Last week, I had an essay published in the Globe & Mail’s Facts and Arguments about my time spent in Norway with my two young children. I was so excited Wednesday morning when it was posted online that I forgot to heed my own advice about never reading the comments. I read the first few comments. This was a grave mistake and demolished any sort of initial joy I might have felt being about published in a major national newspaper.
Silly me. Now, I’m not going to feed these trolls by talking about them or responding to them, except to say that it is rather amusing to see trolls crawling out from under rocks about an essay about Norway. They can suck it. What I do want to say to writers who are contemplating sharing their work for publication is this…
Do not be daunted by the trolls. There will always be someone who feels that he/she must comment something contrary about whatever you write – even if it is the most positive, feel good piece you could ever image. Ignore them, and don’t give them the satisfaction of the attention by responding to them. In fact, don’t bother reading the comments at all. The days of civilized conversation on the Internet are long gone. (But if I think of it, I can remember being on a listserv about attachment parenting with a group of moms 20 years ago, and unsubscribing after being engulfed in what we termed back then as a ‘flame war’ – badly behaved people have always existed on the Internet. And in real life too).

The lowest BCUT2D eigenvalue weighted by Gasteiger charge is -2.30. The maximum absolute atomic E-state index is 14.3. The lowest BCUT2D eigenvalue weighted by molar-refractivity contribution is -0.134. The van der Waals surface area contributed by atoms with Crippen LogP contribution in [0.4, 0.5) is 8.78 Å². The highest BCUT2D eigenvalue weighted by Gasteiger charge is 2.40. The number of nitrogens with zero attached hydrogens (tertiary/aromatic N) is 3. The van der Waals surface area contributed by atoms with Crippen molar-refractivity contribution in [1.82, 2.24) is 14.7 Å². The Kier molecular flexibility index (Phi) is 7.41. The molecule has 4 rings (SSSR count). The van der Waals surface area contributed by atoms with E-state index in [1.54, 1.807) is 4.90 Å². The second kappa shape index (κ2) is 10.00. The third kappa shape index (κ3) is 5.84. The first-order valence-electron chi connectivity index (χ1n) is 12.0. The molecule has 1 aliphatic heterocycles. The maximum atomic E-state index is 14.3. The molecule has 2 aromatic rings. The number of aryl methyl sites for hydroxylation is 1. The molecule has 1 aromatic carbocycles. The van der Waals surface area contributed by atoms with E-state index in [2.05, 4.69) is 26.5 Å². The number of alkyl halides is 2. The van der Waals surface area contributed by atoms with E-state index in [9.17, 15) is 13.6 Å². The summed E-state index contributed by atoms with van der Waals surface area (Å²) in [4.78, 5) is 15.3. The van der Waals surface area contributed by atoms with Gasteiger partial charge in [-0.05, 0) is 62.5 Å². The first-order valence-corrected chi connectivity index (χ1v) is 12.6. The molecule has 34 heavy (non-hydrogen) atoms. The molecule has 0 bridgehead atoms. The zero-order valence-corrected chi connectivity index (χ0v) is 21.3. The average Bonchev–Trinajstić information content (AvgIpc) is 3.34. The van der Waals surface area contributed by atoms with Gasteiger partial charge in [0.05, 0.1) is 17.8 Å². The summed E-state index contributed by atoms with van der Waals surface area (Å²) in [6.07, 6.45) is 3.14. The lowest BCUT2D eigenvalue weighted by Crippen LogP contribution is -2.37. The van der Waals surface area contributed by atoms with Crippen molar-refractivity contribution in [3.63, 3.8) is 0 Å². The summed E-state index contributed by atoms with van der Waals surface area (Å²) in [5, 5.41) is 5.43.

Ignore all that crap. Keep writing. Persist in telling your stories. This makes you vulnerable, yes, but it also opens you up to some beautiful people, like Emilie, who took the time to comment on my blog:
Heres’s a good comment to read – your piece made me melt. Well done and thank you for sharing your past pain and healing with strangers. Keep writing!
Emilie is the person you are writing for. Keep the her in your heart and banish the trolls to the remote mountains of Norway, where they belong. As someone once wise told me: if you don’t play the game (of engaging with any asshole in life), you can’t ever lose. So no need to jump to my defence – I’ve checked out of the comment reading game. Oblivion is bliss.
Ps: for a much more thoughtful essay about trolls, read Stephanie Wittels Wachs’ super piece in Vox called My brother died of a heroin overdose. Internet trolls wouldn’t let us grieve.